The Contemporary Arts Museum is free to enter. It is located in a position on the hill which has a good view of the city and on the way there I walked past loads of street art, which I enjoyed photographing.
The arts museum was housed in a fascinating building which was a combination of old and new design styles. The few art installations insides the museum were also quite fascinating, though for me the building itself was the highlight.
The bucketpass is a pass where you pay a set price and get access to a certain number of attractions/visits and it works out to be slightly cheaper than all the separate ticket prices.
I only learned of the bucketpass after having explored Quito. There are numerous things covered by the pass that I did not see. However based on your interests, it may be worth looking into.
There is also a bucketpass for the Galapagos Islands.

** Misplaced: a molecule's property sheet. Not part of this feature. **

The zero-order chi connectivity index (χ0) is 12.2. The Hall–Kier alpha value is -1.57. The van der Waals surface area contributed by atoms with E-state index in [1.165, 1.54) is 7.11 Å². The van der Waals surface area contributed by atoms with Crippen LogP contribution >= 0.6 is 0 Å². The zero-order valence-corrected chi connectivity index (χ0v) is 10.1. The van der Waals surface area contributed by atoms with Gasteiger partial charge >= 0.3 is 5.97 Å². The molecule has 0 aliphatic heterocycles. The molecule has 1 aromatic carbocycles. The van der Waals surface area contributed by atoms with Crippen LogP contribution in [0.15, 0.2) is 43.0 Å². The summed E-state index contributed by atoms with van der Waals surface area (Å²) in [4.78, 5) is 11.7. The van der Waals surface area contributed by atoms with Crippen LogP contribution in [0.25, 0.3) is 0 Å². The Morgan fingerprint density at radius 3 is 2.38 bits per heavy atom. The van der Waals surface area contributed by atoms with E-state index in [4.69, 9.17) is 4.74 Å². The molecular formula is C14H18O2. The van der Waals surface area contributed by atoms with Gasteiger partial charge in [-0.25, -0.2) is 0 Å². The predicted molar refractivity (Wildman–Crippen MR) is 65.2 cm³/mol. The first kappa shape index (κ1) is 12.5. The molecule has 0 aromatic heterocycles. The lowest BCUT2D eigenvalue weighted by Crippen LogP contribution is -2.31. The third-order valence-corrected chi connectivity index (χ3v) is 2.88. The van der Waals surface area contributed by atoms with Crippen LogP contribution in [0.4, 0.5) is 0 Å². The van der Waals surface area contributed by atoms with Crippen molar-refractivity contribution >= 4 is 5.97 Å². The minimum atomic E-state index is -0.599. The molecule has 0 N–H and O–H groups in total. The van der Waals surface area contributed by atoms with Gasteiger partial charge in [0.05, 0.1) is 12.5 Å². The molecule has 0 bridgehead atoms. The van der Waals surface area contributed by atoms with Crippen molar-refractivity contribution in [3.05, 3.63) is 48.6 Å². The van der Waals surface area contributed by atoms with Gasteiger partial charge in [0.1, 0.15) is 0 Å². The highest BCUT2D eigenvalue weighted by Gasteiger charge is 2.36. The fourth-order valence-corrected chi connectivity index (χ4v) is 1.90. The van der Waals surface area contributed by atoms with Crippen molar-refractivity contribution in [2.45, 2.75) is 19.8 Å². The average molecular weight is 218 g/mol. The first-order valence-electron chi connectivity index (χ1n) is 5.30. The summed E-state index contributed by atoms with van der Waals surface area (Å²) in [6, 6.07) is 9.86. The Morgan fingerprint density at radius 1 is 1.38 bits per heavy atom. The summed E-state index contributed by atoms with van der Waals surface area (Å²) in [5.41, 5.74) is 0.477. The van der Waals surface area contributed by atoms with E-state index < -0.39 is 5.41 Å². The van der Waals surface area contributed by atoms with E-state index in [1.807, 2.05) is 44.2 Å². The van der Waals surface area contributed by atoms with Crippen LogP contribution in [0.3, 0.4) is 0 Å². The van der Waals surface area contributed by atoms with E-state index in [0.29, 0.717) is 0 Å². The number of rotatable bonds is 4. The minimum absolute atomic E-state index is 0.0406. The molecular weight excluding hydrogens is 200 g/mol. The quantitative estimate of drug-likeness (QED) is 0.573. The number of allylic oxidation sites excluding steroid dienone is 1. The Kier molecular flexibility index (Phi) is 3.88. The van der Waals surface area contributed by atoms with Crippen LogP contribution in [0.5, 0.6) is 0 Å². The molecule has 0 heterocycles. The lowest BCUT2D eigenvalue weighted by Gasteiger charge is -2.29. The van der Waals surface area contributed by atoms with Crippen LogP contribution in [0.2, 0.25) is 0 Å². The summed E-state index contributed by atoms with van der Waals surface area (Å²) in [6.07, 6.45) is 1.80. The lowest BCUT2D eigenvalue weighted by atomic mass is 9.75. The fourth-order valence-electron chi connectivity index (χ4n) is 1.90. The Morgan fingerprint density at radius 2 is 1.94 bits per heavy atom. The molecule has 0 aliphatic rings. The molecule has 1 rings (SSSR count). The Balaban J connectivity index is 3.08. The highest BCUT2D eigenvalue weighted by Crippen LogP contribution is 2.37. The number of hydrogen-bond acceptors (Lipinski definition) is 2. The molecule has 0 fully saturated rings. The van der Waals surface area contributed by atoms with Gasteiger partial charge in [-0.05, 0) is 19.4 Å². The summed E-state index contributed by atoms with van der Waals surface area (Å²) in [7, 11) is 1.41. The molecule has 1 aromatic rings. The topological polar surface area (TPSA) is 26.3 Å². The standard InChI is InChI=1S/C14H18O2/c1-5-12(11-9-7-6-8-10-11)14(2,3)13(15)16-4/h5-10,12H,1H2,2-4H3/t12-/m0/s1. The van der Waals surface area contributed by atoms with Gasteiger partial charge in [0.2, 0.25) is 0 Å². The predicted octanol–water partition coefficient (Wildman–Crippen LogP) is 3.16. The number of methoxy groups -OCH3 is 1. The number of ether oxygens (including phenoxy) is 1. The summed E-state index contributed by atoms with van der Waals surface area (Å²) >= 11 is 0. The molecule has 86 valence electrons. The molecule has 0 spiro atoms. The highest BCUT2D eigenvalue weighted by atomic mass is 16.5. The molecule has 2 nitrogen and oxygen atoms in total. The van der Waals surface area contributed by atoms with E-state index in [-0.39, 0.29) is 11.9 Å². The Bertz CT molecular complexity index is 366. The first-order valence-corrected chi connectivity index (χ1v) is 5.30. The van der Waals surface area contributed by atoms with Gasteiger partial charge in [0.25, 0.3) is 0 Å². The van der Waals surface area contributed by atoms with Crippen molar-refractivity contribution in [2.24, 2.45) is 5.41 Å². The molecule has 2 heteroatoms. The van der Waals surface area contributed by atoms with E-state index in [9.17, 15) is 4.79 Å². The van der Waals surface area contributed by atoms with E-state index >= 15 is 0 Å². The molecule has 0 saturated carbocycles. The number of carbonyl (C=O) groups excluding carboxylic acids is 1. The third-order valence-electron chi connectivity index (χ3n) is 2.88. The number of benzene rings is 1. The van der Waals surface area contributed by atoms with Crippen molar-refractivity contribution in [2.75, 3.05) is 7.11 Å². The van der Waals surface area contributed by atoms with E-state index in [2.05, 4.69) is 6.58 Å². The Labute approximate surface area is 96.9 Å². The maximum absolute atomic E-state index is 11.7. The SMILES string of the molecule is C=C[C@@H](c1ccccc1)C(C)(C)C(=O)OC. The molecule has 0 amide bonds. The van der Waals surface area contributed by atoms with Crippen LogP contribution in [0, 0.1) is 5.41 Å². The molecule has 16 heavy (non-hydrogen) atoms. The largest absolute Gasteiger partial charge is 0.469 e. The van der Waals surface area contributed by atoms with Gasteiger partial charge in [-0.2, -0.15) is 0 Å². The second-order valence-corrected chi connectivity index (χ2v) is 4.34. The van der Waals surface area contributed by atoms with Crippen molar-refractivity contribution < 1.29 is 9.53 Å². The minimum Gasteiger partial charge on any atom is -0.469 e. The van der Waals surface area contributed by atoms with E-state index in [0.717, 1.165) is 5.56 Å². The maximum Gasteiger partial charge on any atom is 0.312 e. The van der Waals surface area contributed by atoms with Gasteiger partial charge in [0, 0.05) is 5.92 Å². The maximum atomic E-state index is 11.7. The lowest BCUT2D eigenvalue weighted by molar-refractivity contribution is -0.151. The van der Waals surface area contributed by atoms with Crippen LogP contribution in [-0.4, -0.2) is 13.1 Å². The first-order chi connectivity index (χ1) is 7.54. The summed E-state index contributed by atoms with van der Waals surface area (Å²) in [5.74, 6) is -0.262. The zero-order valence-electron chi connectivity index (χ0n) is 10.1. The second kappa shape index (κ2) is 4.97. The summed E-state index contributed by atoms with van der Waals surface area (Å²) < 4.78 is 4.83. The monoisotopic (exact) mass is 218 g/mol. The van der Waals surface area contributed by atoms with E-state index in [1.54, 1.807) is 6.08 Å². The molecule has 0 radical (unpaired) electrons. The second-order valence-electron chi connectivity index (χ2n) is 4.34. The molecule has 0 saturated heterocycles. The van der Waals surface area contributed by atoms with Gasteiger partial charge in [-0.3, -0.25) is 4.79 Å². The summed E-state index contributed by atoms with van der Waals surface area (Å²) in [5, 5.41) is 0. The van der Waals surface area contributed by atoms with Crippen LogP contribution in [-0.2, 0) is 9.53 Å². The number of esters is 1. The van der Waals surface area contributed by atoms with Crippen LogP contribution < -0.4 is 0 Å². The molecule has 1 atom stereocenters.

Food in Ecuador is reasonably cheap and I always try to eat the local cuisine in restaurants where the locals might eat.
Breakfast: I always book into accommodation where breakfast is provided.
Lunch: Typically a set menu with 3 courses for $3.
Dinner: One course with meat, rice and lentils or beans, usually around $5.
A good area to find food is around Foch Plaza in the suburb called Mariscal. In the middle of the plaza you will find more trendy, modern restaurants which are also more expensive. In the streets just off the plaza you will find more local food at a more affordable price.
For a private room in a budget hotel you can expect to pay around $20-$30 per night.